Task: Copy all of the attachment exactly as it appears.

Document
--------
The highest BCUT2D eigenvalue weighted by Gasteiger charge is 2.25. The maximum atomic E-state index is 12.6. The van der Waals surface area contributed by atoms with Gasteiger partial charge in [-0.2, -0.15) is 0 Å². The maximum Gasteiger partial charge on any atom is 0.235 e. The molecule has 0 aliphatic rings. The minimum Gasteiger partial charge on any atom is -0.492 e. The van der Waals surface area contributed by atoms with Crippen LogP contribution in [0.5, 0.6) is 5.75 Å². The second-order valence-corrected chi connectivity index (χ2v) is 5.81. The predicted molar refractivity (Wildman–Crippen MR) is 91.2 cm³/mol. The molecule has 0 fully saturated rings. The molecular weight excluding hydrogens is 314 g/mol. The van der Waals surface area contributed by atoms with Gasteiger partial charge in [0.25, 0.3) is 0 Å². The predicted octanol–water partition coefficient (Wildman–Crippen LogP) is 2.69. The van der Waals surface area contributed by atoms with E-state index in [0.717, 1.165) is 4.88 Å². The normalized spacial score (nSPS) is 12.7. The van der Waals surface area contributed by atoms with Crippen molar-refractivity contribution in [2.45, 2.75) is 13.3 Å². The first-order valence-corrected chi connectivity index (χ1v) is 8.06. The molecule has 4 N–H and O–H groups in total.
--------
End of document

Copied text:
The highest BCUT2D eigenvalue weighted by Gasteiger charge is 2.25. The maximum atomic E-state index is 12.6. The van der Waals surface area contributed by atoms with Gasteiger partial charge in [-0.2, -0.15) is 0 Å². The maximum Gasteiger partial charge on any atom is 0.235 e. The molecule has 0 aliphatic rings. The minimum Gasteiger partial charge on any atom is -0.492 e. The van der Waals surface area contributed by atoms with Crippen LogP contribution in [0.5, 0.6) is 5.75 Å². The second-order valence-corrected chi connectivity index (χ2v) is 5.81. The predicted molar refractivity (Wildman–Crippen MR) is 91.2 cm³/mol. The molecule has 0 fully saturated rings. The molecular weight excluding hydrogens is 314 g/mol. The van der Waals surface area contributed by atoms with Gasteiger partial charge in [0.25, 0.3) is 0 Å². The predicted octanol–water partition coefficient (Wildman–Crippen LogP) is 2.69. The van der Waals surface area contributed by atoms with E-state index in [0.717, 1.165) is 4.88 Å². The normalized spacial score (nSPS) is 12.7. The van der Waals surface area contributed by atoms with Crippen molar-refractivity contribution in [2.45, 2.75) is 13.3 Å². The first-order valence-corrected chi connectivity index (χ1v) is 8.06. The molecule has 4 N–H and O–H groups in total.